TOP figures within the SNP have stepped up calls for Boris Johnson’s resignation honours list to be “torn up” – and for the disgraced former prime minister to repay the public money spent on his legal defence.

Stephen Flynn, the SNP’s leader at Westminster, said the report from the Privileges Committee – which would have recommended Johnson be given a 90-day suspension from the Commons – meant there were actions which now had to be taken.

Flynn said: “I think this report confirms what most of us already knew, that Boris Johnson is a liar and he has repeatedly lied not just to the public but also to the parliament too. This is an extremely serious matter but there’s a few things that need to happen now as well.

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“The legal costs, which the public have paid for, need to be recouped from Mr Johnson. The allowance to which he is entitled as a former prime minister, that needs to be removed. And of course his honours list, as a disgraced former prime minister, has to be put in the bin.”

In May, it emerged that taxpayers would be forced to pay a £245,000 bill for Johnson's legal fees as he tried to defend himself over the partygate scandal.

The same month, it was reported that Johnson had spent £3.8 million on a nine-bedroom mansion in Oxfordshire.

But the UK Government claimed it had footed the bill for the former Tory leader's legal fees and there were "no plans" to look to recoup the money.

Flynn's predecessor as SNP Westminster leader, Ian Blackford, echoed the call. He wrote on Twitter: “With the privileges committee having reported, @RishiSunak should show leadership and make sure that the @BorisJohnson resignation honours are revoked.”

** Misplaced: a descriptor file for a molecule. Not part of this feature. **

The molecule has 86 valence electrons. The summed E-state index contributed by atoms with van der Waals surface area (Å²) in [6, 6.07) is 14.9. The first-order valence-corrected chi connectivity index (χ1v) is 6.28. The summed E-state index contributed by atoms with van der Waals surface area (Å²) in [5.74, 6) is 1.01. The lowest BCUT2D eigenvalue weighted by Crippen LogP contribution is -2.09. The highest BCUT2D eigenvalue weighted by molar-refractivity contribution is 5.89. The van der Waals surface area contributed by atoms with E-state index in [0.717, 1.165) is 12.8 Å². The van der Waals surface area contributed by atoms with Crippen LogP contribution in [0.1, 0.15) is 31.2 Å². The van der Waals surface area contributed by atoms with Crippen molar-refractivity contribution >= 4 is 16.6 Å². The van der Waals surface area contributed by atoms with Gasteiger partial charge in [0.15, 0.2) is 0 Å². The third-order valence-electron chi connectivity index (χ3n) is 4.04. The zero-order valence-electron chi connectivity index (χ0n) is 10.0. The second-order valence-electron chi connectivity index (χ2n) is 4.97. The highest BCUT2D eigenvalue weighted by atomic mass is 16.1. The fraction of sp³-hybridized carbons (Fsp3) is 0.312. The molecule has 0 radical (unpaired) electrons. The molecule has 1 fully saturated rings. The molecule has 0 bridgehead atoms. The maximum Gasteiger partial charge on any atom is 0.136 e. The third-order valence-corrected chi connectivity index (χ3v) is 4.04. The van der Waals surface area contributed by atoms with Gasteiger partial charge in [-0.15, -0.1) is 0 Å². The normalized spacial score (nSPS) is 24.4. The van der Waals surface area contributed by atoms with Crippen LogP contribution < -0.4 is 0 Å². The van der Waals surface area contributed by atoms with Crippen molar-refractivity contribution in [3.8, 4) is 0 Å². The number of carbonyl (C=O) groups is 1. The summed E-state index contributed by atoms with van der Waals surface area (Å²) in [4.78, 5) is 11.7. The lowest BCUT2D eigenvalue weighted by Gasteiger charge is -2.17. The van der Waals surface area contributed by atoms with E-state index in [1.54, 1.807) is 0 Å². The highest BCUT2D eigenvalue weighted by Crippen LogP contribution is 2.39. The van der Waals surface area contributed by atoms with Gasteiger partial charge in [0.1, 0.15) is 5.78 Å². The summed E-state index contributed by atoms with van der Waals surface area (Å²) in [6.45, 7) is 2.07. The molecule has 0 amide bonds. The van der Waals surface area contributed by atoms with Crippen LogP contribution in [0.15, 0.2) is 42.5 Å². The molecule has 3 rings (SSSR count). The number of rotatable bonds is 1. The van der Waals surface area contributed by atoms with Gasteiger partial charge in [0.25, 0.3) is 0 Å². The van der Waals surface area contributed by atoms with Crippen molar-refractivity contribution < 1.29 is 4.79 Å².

He added: “The former PM has gone in disgrace. His tainted honours list must not be allowed to stand.”

And Keith Brown, the SNP’s depute leader, said: “The House of Lords undermines the UK’s claim to be a democracy. Johnson’s (dis)honours list undermines the elected element of the UK Parliament. At the very least Johnson’s list should be torn up.”

Brown also shared comment from Katy Loudon, the SNP’s candidate in any by-election called in Rutherglen and Hamilton West, which said Flynn was “bang on the money”.

“He should be stripped of all and any exPM benefits, and the public should not be liable for his legal costs,” Loudon said.

But the UK Government has insisted that allowing former prime ministers’ resignation honours lists to stand was a “long-standing convention” that Rishi Sunak was not keen to change.

There is no convention governing what should happen in Johnson’s case however, as he is the first prime minister to have been found to have repeatedly lied to parliament.

The former Tory leader resigned as an MP with immediate effect after seeing the draft conclusions of the report late last week.

His ally Nigel Adams also resigned, and Nadine Dorries made a show of saying she would. However, the former culture secretary has since clung on to her parliamentary seat.

Dorries and Adams were both left off Johnson’s honours list when it was published.

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At PMQs on Wednesday, Labour leader Keir Starmer said: said: “The truth is for all his tough talk after the event, the Prime Minister did sign off the honours list. That means that those who threw a Downing Street party the night before the late Queen sat alone at her husband’s funeral will now receive awards from the King.

“If he is so tough, why didn’t he block it?”

The Prime Minister replied: “I and the Government followed due process and convention. Prime ministers of both parties have always upheld the convention of non-interference on political honours.

“My predecessors may not have agreed with Labour’s choices of Tom Watson or Shami Chakrabarti, but the same precedent stood then as it does now. And I’d expect a knight like him to understand that.”

Starmer said honours should be for “public service not Tory cronies”, telling the Commons: “Isn’t this this case: He was too weak to block Johnson’s list, and that also means that those who spent their time helping cover up Johnson’s lawbreaking are rewarded by becoming lawmakers for the rest of their lives?”